Other similar anionic and nonionic surfactants can be substituted for the aforementioned surfactants in the soft-surface cleaners of the present invention, so long as they meet the criteria set forth above.
The surfactants are generally present in an amount from about 0.2% to about 5.0%, preferably from about 0.5% to about 2.0%, and most preferably, from about 0.7% to about 1.5% by weight of the composition.
Water makes up the balance of the compositions of the present invention. Water is typically present in an amount from about 60% to about 98%, preferably from about 70% to about 97%, and most preferably, from about 80% to about 96% by weight of the composition.
The compositions of the present invention have a cloud point of at least 10° C. In addition, the compositions do not undergo phase separation at temperatures between about 20° C. and about 40° C. This allows the formulations to be utilized effectively at typical household temperatures.
Typically, the pH of the present composition is in a range of from about 6 to about 10, preferably, from about 7 to about 9 and most preferably, from about 7.5 to about 8.5. The pH may be adjusted by any pH adjusting agent typically utilized in the art, including citric acid and sodium hydroxide and ammonium hydroxide ("NH4 OH"). Preferably, the pH adjusting agent is ammonium hydroxide and citric acid.
Optional ingredients may be added which optimize the cleaning, fragrance and/or shelf life of the compositions of the present invention, including brightener, fragrance and corrosion inhibitors. Generally, these components are included in amounts from about 0% to about 4.0%, preferably, from about 0.05% to about 1.5% by weight of the composition.
Optionally, a stain blocking component may be utilized in the cleaning compositions of the present invention. Typical stainblocking components include water-soluble carboxylated polymer salts. Useful stainblocking components described in U.S. Pat. Nos. 4,937,123 to Chang et al. and 5,001,004 to Fitzgerald et al. Preferably, the stainblocking component is Zelan 338 from DuPont, Fluorad FC-661 and FX-657 from 3M. Most preferably, the stainblocker is Zelan 338 which is 30% active by weight.
The stainblocking component is typically present in an amount from about 0.0% to about 2.5%, preferably, from about 0.05% to about 0.7%, and most preferably, from about 0.1% to about 0.5% by weight of the composition.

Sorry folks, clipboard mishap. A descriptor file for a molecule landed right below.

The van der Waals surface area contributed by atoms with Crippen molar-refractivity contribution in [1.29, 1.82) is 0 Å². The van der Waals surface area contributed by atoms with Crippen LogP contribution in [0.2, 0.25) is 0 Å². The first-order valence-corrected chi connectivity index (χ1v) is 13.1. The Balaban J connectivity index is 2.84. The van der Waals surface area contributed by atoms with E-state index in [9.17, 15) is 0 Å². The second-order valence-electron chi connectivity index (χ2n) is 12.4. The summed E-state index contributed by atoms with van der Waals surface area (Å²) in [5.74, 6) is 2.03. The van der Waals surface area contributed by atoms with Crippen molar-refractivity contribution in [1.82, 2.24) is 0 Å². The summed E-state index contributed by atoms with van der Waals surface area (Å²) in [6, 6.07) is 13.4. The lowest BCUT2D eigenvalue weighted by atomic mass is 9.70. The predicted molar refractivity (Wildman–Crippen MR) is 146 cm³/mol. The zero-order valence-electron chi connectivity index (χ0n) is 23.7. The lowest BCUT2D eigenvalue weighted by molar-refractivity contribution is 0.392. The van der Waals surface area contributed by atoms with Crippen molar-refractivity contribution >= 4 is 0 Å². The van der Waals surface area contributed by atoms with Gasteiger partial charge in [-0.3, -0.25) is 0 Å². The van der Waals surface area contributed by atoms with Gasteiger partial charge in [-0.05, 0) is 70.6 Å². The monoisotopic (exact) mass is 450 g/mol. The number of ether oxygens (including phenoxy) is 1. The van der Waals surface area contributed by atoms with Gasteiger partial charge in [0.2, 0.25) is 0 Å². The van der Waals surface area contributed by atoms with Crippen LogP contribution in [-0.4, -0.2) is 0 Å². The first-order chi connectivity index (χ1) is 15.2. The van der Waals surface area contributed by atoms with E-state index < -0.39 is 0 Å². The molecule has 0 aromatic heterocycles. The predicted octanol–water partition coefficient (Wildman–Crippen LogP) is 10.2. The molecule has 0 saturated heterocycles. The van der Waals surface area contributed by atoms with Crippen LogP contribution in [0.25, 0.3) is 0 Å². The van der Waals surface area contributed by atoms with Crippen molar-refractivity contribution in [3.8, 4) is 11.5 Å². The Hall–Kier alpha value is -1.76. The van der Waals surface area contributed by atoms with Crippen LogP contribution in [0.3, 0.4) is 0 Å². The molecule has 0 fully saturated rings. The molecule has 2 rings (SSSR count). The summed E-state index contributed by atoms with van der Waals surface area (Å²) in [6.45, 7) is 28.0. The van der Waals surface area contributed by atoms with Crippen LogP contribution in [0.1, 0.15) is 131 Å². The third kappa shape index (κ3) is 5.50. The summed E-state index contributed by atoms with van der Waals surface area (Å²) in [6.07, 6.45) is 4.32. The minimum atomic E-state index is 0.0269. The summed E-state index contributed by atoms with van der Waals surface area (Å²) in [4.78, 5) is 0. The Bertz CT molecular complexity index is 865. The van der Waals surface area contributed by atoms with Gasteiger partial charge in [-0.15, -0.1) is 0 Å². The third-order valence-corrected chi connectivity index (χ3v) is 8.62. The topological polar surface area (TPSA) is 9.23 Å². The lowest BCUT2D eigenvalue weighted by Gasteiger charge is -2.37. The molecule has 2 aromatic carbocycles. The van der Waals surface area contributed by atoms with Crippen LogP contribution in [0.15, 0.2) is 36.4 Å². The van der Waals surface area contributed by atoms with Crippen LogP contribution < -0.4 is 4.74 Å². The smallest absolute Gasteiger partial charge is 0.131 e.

The formulations of the present invention may be prepared by any conventional technique. Suitable methods include cold blending or other mixing process. Preferably, the water is the first ingredient and the hydrogen peroxide is the last ingredient to be added in preparing the formulation.
The following examples illustrate the compositions of the present invention, wherein all parts and percentages are by weight and all temperatures in degree Celsius, unless otherwise indicated:
The preferred composition of the present invention using a stabilized cosmetic grade of hydrogen peroxide is as follows:
______________________________________Material % by weight______________________________________Soft Water 93.655Hydrogen Peroxide (50% active) 2.0EGHE (Hexyl Cellosolve) 1.5Sodium Lauryl Sulfate (30% active) 1.530% Carboxylated Polymer (Zelan 338) 0.50Sodium Citrate, Dehydrate, USP, Granular 0.32Ethoxylated/propoxylated short chain linear 0.25alcohol (Poly-Tergent SL-22)Fragrance 0.1753,5 Dimethyl Hexyn-3-ol (Surfynol 61) 0.10TOTAL PERCENT 100.00%______________________________________ A preferred composition using an unstabilized technical grade of hydrogen peroxide is as follows:
______________________________________Material % by weight______________________________________Deionized Water 91.73%Sodium Citrate, USP, Granular, Dihydrate 0.32%IPA 2.50%30% Carboxylated Polymer (Zelan 338) 0.50%Sodium Lauryl Sulfate 1.50%EGHE (Hexyl Cellosolve) 1.50%3,5 Dimethyl Hexyn-3-ol (Surfynol 61) 0.25%Fragrance 0.05%Pentasodium Salt of Diethylenetriamine penta 0.15%(Methylene Phosphonic Acid) (Dequest 2066)H.sub.2 O.sub.2 (30% active) 1.50%TOTAL 100.00%______________________________________
The following comparative examples were conducted to distinguish the present invention over the prior art.
A comparative test was conducted to compare the cleaning formulations of the present invention (IB) to compositions disclosed in U.S. Pat. No. 5,284,597 to Wayne M. Rees containing tertiary alkyl hydroperoxides such as tertiary butyl hydroperoxide ("TBHP") (IC). A standard formula (IA) was also prepared which contained no peroxygen components. The formulations were prepared at room temperature by cold blending the ingredients to the water component, the hydrogen peroxide being the last component to be added. One Thousand grams of each of the following formulas were prepared:
______________________________________ IA Formula FormulaMaterial (Standard) IB IC______________________________________Water 95.655% 93.655% 94.225%Sodium Citrate, dihydrate, 0.32% 0.32% 0.32%USP, granularZelan 338 (50% active) 0.50% 0.50% 0.50%Sodium Lauryl Sulfate 1.50% 1.50% 1.50%(30% active)EGHE (Hexyl Cellosolve) 1.50% 1.50% 1.50%3,5 dimethyl hexyn-3-ol 0.10% 0.10% 0.10%(Surfynol 61)Fragrance 0.175% 0.175% 0.175%Ethoxylated/propoxylated 0.25% 0.25% 0.25%short chain linear alcohol(Poly-Tergent SL-22)H.sub.2 O.sub.2 (50% active)* -- 2.00% --TBHP (70% active)* -- -- 1.43%______________________________________ *Equal weight % in formulas of the active components
All of the formulas were adjusted to pH 7.5-7.6 by the addition of ammonium hydroxide or citric acid.